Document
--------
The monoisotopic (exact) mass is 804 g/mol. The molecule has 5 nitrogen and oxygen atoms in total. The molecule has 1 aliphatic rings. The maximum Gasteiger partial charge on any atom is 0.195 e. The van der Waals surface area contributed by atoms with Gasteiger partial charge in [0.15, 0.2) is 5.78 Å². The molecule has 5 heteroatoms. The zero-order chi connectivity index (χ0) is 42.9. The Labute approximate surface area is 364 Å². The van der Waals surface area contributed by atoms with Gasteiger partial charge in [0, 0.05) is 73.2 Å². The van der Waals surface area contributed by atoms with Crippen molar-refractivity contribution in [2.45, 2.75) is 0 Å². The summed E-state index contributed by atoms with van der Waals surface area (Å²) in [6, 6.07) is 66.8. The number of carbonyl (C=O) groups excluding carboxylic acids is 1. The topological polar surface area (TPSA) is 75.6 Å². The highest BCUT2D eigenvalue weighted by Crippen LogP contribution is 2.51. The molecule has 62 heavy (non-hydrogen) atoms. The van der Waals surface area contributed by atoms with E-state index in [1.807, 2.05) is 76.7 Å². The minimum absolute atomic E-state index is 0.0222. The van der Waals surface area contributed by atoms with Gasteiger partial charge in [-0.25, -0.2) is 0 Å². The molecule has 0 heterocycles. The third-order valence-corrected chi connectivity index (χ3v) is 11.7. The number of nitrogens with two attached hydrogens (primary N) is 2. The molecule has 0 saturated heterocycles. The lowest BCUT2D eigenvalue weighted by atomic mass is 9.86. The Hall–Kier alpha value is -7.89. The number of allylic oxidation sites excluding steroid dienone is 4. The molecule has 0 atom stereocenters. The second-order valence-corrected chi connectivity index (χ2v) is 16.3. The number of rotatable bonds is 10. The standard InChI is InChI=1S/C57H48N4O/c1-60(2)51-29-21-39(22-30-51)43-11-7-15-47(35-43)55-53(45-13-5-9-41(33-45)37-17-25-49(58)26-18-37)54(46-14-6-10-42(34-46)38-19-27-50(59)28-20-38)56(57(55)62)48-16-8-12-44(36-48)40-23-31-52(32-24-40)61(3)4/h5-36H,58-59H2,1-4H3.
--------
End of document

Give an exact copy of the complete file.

The monoisotopic (exact) mass is 804 g/mol. The molecule has 5 nitrogen and oxygen atoms in total. The molecule has 1 aliphatic rings. The maximum Gasteiger partial charge on any atom is 0.195 e. The van der Waals surface area contributed by atoms with Gasteiger partial charge in [0.15, 0.2) is 5.78 Å². The molecule has 5 heteroatoms. The zero-order chi connectivity index (χ0) is 42.9. The Labute approximate surface area is 364 Å². The van der Waals surface area contributed by atoms with Gasteiger partial charge in [0, 0.05) is 73.2 Å². The van der Waals surface area contributed by atoms with Crippen molar-refractivity contribution in [2.45, 2.75) is 0 Å². The summed E-state index contributed by atoms with van der Waals surface area (Å²) in [6, 6.07) is 66.8. The number of carbonyl (C=O) groups excluding carboxylic acids is 1. The topological polar surface area (TPSA) is 75.6 Å². The highest BCUT2D eigenvalue weighted by Crippen LogP contribution is 2.51. The molecule has 62 heavy (non-hydrogen) atoms. The van der Waals surface area contributed by atoms with E-state index in [1.807, 2.05) is 76.7 Å². The minimum absolute atomic E-state index is 0.0222. The van der Waals surface area contributed by atoms with Gasteiger partial charge in [-0.25, -0.2) is 0 Å². The molecule has 0 heterocycles. The third-order valence-corrected chi connectivity index (χ3v) is 11.7. The number of nitrogens with two attached hydrogens (primary N) is 2. The molecule has 0 saturated heterocycles. The lowest BCUT2D eigenvalue weighted by atomic mass is 9.86. The Hall–Kier alpha value is -7.89. The number of allylic oxidation sites excluding steroid dienone is 4. The molecule has 0 atom stereocenters. The second-order valence-corrected chi connectivity index (χ2v) is 16.3. The number of rotatable bonds is 10. The standard InChI is InChI=1S/C57H48N4O/c1-60(2)51-29-21-39(22-30-51)43-11-7-15-47(35-43)55-53(45-13-5-9-41(33-45)37-17-25-49(58)26-18-37)54(46-14-6-10-42(34-46)38-19-27-50(59)28-20-38)56(57(55)62)48-16-8-12-44(36-48)40-23-31-52(32-24-40)61(3)4/h5-36H,58-59H2,1-4H3.